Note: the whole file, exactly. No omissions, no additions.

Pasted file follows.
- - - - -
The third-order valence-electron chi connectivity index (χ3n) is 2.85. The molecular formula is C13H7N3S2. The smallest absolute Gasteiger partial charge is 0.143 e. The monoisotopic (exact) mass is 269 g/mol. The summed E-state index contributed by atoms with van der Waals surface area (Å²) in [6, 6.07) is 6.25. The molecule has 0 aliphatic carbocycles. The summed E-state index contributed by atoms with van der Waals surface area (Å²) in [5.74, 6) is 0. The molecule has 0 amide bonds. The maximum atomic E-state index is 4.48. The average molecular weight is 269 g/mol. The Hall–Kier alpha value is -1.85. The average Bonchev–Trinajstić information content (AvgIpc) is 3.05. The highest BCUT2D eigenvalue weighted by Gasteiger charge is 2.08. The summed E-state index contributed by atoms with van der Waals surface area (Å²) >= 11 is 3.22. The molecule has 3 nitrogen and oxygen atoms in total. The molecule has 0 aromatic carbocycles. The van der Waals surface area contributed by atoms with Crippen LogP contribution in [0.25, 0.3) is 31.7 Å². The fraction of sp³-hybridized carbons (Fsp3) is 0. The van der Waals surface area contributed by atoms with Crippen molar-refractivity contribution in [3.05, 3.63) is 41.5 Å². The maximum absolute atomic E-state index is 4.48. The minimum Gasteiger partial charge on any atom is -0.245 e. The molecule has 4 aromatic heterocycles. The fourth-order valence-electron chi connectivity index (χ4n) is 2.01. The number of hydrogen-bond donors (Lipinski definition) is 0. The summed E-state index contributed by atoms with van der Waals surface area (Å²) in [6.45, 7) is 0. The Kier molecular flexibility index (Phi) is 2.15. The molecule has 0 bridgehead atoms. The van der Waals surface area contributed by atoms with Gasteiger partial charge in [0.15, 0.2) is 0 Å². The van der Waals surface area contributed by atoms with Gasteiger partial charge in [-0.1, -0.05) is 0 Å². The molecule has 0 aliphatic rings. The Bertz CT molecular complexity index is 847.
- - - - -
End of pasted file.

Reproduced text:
The third-order valence-electron chi connectivity index (χ3n) is 2.85. The molecular formula is C13H7N3S2. The smallest absolute Gasteiger partial charge is 0.143 e. The monoisotopic (exact) mass is 269 g/mol. The summed E-state index contributed by atoms with van der Waals surface area (Å²) in [6, 6.07) is 6.25. The molecule has 0 aliphatic carbocycles. The summed E-state index contributed by atoms with van der Waals surface area (Å²) in [5.74, 6) is 0. The molecule has 0 amide bonds. The maximum atomic E-state index is 4.48. The average molecular weight is 269 g/mol. The Hall–Kier alpha value is -1.85. The average Bonchev–Trinajstić information content (AvgIpc) is 3.05. The highest BCUT2D eigenvalue weighted by Gasteiger charge is 2.08. The summed E-state index contributed by atoms with van der Waals surface area (Å²) >= 11 is 3.22. The molecule has 3 nitrogen and oxygen atoms in total. The molecule has 0 aromatic carbocycles. The van der Waals surface area contributed by atoms with Crippen LogP contribution in [0.25, 0.3) is 31.7 Å². The fraction of sp³-hybridized carbons (Fsp3) is 0. The van der Waals surface area contributed by atoms with Crippen molar-refractivity contribution in [3.05, 3.63) is 41.5 Å². The maximum absolute atomic E-state index is 4.48. The minimum Gasteiger partial charge on any atom is -0.245 e. The molecule has 4 aromatic heterocycles. The fourth-order valence-electron chi connectivity index (χ4n) is 2.01. The number of hydrogen-bond donors (Lipinski definition) is 0. The summed E-state index contributed by atoms with van der Waals surface area (Å²) in [6.45, 7) is 0. The Kier molecular flexibility index (Phi) is 2.15. The molecule has 0 bridgehead atoms. The van der Waals surface area contributed by atoms with Gasteiger partial charge in [0.15, 0.2) is 0 Å². The van der Waals surface area contributed by atoms with Gasteiger partial charge in [-0.1, -0.05) is 0 Å². The molecule has 0 aliphatic rings. The Bertz CT molecular complexity index is 847.